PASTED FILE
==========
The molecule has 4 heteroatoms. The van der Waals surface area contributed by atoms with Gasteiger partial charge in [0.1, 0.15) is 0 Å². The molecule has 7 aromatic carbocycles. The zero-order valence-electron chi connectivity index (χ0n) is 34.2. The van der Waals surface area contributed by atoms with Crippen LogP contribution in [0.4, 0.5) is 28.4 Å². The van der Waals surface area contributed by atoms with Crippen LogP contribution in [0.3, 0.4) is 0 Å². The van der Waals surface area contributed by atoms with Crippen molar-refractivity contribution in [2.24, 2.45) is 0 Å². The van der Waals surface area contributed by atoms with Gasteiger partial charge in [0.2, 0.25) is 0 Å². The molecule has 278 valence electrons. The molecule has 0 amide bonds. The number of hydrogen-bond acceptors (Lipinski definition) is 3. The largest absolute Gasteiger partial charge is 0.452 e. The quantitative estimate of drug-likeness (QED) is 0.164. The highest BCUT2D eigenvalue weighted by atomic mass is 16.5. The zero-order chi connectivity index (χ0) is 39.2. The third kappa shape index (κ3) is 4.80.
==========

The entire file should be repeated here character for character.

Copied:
The molecule has 4 heteroatoms. The van der Waals surface area contributed by atoms with Gasteiger partial charge in [0.1, 0.15) is 0 Å². The molecule has 7 aromatic carbocycles. The zero-order valence-electron chi connectivity index (χ0n) is 34.2. The van der Waals surface area contributed by atoms with Crippen LogP contribution in [0.4, 0.5) is 28.4 Å². The van der Waals surface area contributed by atoms with Crippen LogP contribution in [0.3, 0.4) is 0 Å². The van der Waals surface area contributed by atoms with Crippen molar-refractivity contribution in [2.24, 2.45) is 0 Å². The van der Waals surface area contributed by atoms with Gasteiger partial charge in [0.2, 0.25) is 0 Å². The molecule has 278 valence electrons. The molecule has 0 amide bonds. The number of hydrogen-bond acceptors (Lipinski definition) is 3. The largest absolute Gasteiger partial charge is 0.452 e. The quantitative estimate of drug-likeness (QED) is 0.164. The highest BCUT2D eigenvalue weighted by atomic mass is 16.5. The zero-order chi connectivity index (χ0) is 39.2. The third kappa shape index (κ3) is 4.80.